• This means that they require no long-term support, but they are gaining the skills to live an independent life

The sewing room project
• This is run from someone’s house – as in the room that they live in
• There is a bed in the corner
• There are 6 sewing machines for the project along one wall
• After the 3 months course when they learn to make clothes, they are given their sewing machine and supplied with the material so they can make and sell clothes locally – so that they and their community benefit
• You teach whilst sitting on the floor

The others are taught from primary school rooms. As I have said – you never realize how hard English is until you try and teach it. The women amazed me, I was in awe, of their determination to learn in spite of the difficulties. One of the wonderful distractions is the pre-school children that come with their Mums.

Resources. Apart from the white boards, the English is taught from one well-thumbed 2007 paperback English book. For props to teach in/out/ along/ through etc – I made toilet roll bridges, a car (imagination required), paper doll chains, paper airplanes etc. Everyone really enjoyed this lesson – as did I.

Funding. The initial cost that you pay to GVI allows GVI to pay for the homestay, the food, transport, the staff salaries and ensures that the projects are run all year round whether there are volunteers or not. Funding for the projects and their expansion is reliant on additional contributions that go directly to “base camp GVI Pokhara, Nepal.”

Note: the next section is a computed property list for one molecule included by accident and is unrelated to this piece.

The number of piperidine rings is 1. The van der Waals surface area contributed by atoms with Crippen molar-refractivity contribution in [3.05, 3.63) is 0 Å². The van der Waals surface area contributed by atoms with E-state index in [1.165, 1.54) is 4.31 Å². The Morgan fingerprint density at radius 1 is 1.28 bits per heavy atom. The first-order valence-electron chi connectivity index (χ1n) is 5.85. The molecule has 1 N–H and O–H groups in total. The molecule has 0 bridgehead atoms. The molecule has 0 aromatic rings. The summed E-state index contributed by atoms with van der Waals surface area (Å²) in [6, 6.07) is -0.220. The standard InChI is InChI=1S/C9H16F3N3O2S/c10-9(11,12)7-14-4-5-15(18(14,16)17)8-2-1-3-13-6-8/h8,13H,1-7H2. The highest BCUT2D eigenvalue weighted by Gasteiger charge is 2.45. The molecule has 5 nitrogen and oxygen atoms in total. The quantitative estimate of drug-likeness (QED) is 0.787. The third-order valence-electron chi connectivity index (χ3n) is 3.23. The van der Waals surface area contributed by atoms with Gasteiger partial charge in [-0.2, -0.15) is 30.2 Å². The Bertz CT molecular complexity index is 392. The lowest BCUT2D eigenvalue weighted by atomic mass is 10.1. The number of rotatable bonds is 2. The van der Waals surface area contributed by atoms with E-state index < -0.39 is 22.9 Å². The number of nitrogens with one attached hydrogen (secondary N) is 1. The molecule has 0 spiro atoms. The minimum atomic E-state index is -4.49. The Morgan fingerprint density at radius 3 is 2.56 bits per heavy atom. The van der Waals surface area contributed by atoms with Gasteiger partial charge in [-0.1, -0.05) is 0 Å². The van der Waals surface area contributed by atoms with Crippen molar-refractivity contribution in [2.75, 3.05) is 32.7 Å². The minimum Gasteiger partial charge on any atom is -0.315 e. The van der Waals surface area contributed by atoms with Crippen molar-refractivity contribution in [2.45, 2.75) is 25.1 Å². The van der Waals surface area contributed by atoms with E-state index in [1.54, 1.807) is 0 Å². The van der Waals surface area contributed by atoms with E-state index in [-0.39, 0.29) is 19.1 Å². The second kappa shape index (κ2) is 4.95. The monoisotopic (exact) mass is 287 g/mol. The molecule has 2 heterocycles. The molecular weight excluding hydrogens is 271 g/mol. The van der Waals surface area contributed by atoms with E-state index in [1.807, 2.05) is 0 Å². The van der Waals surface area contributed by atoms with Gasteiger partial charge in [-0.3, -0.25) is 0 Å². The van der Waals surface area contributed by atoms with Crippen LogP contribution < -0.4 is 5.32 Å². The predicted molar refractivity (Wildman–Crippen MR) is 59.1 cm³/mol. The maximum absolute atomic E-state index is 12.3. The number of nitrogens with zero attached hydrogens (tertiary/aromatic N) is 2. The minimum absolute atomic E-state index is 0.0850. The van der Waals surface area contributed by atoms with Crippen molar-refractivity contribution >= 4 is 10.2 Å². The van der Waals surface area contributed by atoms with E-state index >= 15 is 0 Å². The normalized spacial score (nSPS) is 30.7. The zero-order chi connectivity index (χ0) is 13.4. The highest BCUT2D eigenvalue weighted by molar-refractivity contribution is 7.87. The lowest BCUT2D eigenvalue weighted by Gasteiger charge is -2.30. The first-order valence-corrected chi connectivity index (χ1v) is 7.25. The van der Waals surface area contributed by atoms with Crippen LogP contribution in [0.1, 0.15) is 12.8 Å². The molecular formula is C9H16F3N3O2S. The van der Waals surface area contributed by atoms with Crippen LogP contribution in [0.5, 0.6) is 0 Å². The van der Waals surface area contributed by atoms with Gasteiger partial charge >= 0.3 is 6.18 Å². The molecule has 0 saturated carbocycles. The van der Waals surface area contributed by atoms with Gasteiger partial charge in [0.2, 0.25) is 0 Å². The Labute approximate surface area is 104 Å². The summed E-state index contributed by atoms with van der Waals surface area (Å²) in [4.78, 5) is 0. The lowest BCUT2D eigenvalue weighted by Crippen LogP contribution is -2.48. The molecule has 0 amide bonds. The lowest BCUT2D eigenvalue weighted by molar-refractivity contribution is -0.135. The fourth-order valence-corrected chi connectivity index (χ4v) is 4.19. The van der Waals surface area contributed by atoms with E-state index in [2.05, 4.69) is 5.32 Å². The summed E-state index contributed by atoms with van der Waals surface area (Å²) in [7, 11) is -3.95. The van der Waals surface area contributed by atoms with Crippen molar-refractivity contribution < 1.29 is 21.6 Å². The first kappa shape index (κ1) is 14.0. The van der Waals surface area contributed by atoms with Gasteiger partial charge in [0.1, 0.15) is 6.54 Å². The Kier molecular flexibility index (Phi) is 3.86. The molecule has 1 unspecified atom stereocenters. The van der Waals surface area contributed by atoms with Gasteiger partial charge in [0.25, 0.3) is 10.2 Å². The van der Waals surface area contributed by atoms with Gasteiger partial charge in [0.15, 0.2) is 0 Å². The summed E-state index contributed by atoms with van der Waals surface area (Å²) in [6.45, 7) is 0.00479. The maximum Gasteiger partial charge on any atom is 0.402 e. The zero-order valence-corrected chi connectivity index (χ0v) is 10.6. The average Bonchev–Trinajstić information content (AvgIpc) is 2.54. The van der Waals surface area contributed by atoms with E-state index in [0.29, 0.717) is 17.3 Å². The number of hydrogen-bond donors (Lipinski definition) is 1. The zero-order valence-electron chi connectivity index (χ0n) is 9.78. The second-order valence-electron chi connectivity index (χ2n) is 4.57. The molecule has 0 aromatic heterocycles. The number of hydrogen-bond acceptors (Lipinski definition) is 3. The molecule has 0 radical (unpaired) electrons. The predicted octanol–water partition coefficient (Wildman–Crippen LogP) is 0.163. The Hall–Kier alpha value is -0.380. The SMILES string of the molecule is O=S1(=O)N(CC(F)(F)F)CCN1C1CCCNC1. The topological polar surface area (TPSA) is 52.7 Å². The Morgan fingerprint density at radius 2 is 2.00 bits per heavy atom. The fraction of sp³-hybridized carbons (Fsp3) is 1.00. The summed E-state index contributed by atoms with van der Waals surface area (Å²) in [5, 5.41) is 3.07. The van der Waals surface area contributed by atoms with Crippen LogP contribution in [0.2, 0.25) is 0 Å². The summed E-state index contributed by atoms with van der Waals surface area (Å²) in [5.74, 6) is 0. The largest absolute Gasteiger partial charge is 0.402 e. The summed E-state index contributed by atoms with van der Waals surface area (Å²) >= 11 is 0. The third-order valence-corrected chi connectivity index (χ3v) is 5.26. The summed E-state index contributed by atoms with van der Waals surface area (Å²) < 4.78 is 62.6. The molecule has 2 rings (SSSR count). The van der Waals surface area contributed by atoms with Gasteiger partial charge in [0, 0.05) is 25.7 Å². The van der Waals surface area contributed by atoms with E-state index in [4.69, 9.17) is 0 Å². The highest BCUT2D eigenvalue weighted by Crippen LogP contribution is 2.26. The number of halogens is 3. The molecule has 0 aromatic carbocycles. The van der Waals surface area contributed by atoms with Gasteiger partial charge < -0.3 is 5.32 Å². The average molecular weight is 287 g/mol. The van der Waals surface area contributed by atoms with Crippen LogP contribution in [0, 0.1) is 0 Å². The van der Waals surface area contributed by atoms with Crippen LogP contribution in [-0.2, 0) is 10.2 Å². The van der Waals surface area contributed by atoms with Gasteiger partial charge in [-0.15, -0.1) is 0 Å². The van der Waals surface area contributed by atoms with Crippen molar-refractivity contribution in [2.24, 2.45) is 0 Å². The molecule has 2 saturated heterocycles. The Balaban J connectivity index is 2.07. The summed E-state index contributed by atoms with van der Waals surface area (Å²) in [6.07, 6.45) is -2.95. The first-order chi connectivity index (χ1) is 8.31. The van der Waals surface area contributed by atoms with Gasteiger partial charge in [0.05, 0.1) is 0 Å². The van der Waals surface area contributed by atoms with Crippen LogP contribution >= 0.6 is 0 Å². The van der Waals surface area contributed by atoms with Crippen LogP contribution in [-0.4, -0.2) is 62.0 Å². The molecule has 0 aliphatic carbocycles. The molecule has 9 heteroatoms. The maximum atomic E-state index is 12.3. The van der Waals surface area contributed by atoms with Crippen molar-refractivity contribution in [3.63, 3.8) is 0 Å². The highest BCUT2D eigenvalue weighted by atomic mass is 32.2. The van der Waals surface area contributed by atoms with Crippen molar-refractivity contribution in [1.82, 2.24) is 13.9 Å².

The mantra that everyone is an equal - respect all those that are being helped and enable them to gain the education and training that most of us have taken for granted. GVI support and promote independence not create a state of dependency.

Truly, the most rewarding and life changing experience of my life. Volunteer now!

I miss everyone.

Women’s Health Empowerment in Pokhara, Nepal. Simply put, the best experience and most worthwhile 2 weeks of my life.

It is wonderful to contribute to the amazing achievements that “base camp GVI team Pokhara, Nepal” ceaselessly deliver all year round. Their efforts and yours, when you join that team, enable the wonderful women, that I was privileged enough to meet, to brighten their future by learning English alongside a life skill that will enable them to sustain themselves in their future.